For the last several months, I’ve finally had the opportunity to test one of the newest reels in the Lew’s lineup. I’ve been looking forward to this particular model ever since it was announced and after many hours of fishing time and lots of abuse, I can comfortably say that it was well worth the wait. This reel certainly lives up to the hype.
The new Lew’s BB1 Pro Speed Spool offers several significant improvements from the previous model and I’ll take you through the most noteworthy attributes of this high-end bass fishing reel.
I’ve been a little wary of the super lightweight movement that’s been happening in the reel industry. Of course, we all want lightweight reels, but many that I’ve tested have been a bit underwhelming. They’re certainly comfortable to fish with, but several of them haven’t had the guts I prefer for my shallow-water, power fishing style.
The Lew’s BB1 Pro Speed Spool, however, has managed to achieve an outstanding blend of weightlessness and power. It weighs just 6.5 ounces, but it still has a incredibly solid feel to it. The tolerances are tight and there is no wiggle room whatsoever. It has a once-piece aluminum frame and graphite side plates, so it doesn’t have a cheap feel. I have beat it up in rough water in my rod lockers, thrown it into my kayak and hauled it around in the bed of my truck and it feels just as sturdy as the day I got it.
I’ve also been impressed with the strong drag system. I can lock it down when I pitch and flip heavy cover and it won’t let a single millimeter of line leave the spool, regardless of how hard I set the hook. From my experience, that’s a tough attribute to find in a 6.5-ounce reel.
I own a few of the older BB1 Pro Speed Spool reels and although I’ve been happy with them, I did notice that they became a little noisy after a few months of use. The casting distance wasn’t affected, but after I caught a few big stripers on one of ’em, they’d get a little loud. With this newest iteration of the Lew’s BB1 Pro Speed Spool, however, I’ve noticed a huge difference.
This is definitely one of the quietest reels I’ve tested – there’s no question. I’ve purposely caught some of those same big stripers with this reel and it has held up wonderfully with no added noise to speak of. The casts are smooth and you won’t hear any type of grinding or grit throughout the retrieve. In my opinion, this has been one of the most noticeable improvement upon the previous model.
Backlashes are no worry
I’ve always been a fan of the adjustability and ease of use that Lew’s products provide and to be quite honest, this model is no different. It features an externally adjustable 6-pin, 27-position braking system that they’re calling the QuietCast system. Both the brake dial and tension knob make very prominent “clicks” with every adjustment, which help you keep track of any small adjustment you might make when changing between lures or presentations.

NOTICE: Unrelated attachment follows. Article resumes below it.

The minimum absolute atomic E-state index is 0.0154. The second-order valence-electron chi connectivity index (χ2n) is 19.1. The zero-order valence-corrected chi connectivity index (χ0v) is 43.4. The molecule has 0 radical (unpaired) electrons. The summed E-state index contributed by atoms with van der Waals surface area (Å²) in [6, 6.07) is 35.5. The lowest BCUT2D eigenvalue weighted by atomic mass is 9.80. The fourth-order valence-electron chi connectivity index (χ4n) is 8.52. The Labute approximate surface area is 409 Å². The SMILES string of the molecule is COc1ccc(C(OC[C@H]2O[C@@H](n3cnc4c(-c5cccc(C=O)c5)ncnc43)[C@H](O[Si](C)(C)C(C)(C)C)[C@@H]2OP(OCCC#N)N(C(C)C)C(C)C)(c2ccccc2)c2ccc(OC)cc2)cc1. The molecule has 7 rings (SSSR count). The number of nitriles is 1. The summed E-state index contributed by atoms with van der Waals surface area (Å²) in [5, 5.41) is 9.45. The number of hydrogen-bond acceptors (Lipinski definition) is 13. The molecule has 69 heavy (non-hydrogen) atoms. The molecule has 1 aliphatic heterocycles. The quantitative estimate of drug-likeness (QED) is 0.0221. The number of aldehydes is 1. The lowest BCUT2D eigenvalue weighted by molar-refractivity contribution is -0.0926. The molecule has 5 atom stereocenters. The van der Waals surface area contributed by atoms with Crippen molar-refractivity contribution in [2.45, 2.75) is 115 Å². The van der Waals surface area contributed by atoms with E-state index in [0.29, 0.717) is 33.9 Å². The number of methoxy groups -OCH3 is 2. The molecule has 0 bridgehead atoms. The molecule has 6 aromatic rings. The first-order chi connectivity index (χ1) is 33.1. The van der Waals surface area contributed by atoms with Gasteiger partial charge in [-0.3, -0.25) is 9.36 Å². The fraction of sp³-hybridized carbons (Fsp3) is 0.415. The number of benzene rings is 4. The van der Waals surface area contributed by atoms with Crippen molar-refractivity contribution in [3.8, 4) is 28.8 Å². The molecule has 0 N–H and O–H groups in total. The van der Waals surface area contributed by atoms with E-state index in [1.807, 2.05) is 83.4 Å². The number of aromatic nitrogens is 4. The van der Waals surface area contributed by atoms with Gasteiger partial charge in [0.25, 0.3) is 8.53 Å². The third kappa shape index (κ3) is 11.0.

This makes for a very easy tuning process straight from the box. I’ve lost count of the reels I’ve tested that take upwards of 20 to 30 minutes to set up correctly. This hasn’t been the case with the Lew’s BB1 Pro Speed Spool. It’s currently one of the least temperamental reels in my collection. It took me approximately four or five casts to get it dialed in correctly and I was chucking a lightweight Shad Rap in no time.
This reel has an oversized spool that I’ve found to be quite convenient for techniques that require a long cast such as deep cranking, walking topwaters and frog fishing. I’ve been testing the 6.4:1 gear ratio model and is holds an impressive 160 yards of 12-pound test. I cover water very quickly when I fish, I’m not much of a “dragger”, so I try to bomb as many casts as I can throughout a day of fishing. When using lower capacity reels, this often causes me to reach my backing knot at the end of a long cast which can really tear up my thumb at the end of the day. If you get bit at the end of a long cast and you’re already at your backing, you can get in a tough spot without much line to give the fish during the fight.
I haven’t even come close to the backing with this reel, however. I really like knowing that I have plenty of line on the spool at all times, especially if you accidentally hook into a rough fish that takes you for a ride.
The drag clicks
This is something different that I don’t think I’ve ever seen on a baitcaster for bass fishing. When a fish strips drag on this reel, it actually clicks similar to a spinning reel. It certainly takes a little getting used to, but if I’m honest, it’s growing on me pretty quickly. I’ve found these audible clicks to be pretty helpful when fighting a fish – especially when one makes a strong, boat-side run. There’s no guesswork involved and I’m able to hear the second that the reel starts dispensing line. I’ve never had to manually strip line during the fight and the drag system as a whole is remarkably smooth.
Not to mention, the Lew’s BB1 Pro Speed Spool also comes with 20 pounds of max drag, so it also has plenty of shoulders to handle big fish.
Available at Tackle Warehouse
This is a very impressive reel and I can easily see it getting a big following. If you like to chuck-and-wind like I do, I’d definitely suggest putting one of these reels in your hands. You’ll quickly see what I’m talking about.